The retreat from insurance exchanges that UnitedHealth Group announced this week doesn’t include all segments of the company.

Harken Health, an independent subsidiary UnitedHealth launched last year that gives subscribers free care at a certain primary care clinics, continues to see opportunity.

The chief executive of Harken Health, Tom Vanderheyden, said in an interview with the Star Tribune in March that his company had expansion plans for 2017, but didn’t provide specifics. On Wednesday, a company spokeswoman said Harken Health still expects to grow next year on exchanges as well as with policies in the “off-exchange” market.

“Harken was developed to provide remarkable care and insurance to individuals, and the exchange is one of the ways we reach these individuals in Atlanta and Chicago,” Vanderheyden said Wednesday in a statement. “We remain committed to our members in our existing markets and are moving full speed ahead with our expansion plans.”

Last year, UnitedHealth provided $65 million in capital to launch Harken Health, which currently sells coverage in Atlanta and Chicago.

Stock analysts asked about the business on Tuesday when the nation’s largest health insurer announced that it would continue operations next year in just a handful of the 34 states where it currently sells exchange policies.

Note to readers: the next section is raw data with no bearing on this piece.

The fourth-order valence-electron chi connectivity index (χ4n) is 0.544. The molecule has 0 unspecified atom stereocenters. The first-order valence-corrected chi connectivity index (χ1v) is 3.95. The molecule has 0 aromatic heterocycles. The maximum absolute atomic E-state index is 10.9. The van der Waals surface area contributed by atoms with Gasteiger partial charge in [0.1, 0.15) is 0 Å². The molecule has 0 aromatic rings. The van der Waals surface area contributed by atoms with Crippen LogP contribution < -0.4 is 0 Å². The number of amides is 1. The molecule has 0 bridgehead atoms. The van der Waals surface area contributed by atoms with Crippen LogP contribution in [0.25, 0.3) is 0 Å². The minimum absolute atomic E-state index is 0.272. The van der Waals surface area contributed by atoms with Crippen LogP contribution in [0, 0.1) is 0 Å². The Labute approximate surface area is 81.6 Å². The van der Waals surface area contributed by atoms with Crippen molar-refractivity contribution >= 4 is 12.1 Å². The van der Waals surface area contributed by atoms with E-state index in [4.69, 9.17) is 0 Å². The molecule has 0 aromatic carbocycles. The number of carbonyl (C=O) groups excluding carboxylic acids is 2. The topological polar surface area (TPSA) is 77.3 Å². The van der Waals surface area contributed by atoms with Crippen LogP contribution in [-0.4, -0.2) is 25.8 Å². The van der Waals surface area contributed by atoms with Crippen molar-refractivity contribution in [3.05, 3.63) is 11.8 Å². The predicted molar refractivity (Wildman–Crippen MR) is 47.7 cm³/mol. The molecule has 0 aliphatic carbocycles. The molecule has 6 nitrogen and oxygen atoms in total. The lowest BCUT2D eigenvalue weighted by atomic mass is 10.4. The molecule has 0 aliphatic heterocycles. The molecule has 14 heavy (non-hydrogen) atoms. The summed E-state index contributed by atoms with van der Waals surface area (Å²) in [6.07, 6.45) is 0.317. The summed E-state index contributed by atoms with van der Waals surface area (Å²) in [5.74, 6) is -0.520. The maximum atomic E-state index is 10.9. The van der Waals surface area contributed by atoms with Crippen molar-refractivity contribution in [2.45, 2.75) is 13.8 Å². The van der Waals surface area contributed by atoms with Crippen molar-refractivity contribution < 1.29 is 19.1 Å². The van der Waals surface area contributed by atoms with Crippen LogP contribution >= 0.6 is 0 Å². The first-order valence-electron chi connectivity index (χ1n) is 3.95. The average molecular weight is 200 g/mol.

“Harken is a small and interesting innovation that we are considering and we will stay with it,” UnitedHealth Group Chief Executive Stephen Hemsley said Tuesday. “It’s in a very modest pilot position.”

Harken Health is distinct from other UnitedHealth insurance plans in giving subscribers unlimited access to a limited number of health centers that Harken operates. The health centers provide primary care without copays, and also offer everything from sessions with “health coaches” to classes in nutrition, tai chi and yoga.

The announcement Tuesday from UnitedHealth Group made waves because it underscores a potential consequence of health insurers losing money on the exchanges, which were launched for 2014 under the federal health law. Many companies, including insurers in Minnesota, say they currently are posting losses on the business.

Minnesota saw a significant exit from its health insurance exchange in September 2014 when Golden Valley-based PreferredOne announced it would not return to the MNsure market due to losses. Whereas PreferredOne had more than 50 percent of the commercial sign-ups through MNsure at the time, UnitedHealthcare has been a relatively small player on the exchanges nationally.

While exits draw headlines, the federal government says the number of new entrants for 2016 was slightly larger than the tally of insurers that dropped the exchanges. Harken Health is an example of a new name that has emerged since major health law changes took effect in 2014, although it’s somewhat unusual in being connected with an established carrier.

The exchanges are an option for individuals and families who purchase non-group coverage, and competition is key for consumer choice and controlling premium costs.

UnitedHealth Group hasn’t said exactly how many state exchanges it will leave next year. Bloomberg reported Wednesday that regulators in at least 22 states have said the company won’t be returning.

 

Twitter: @chrissnowbeck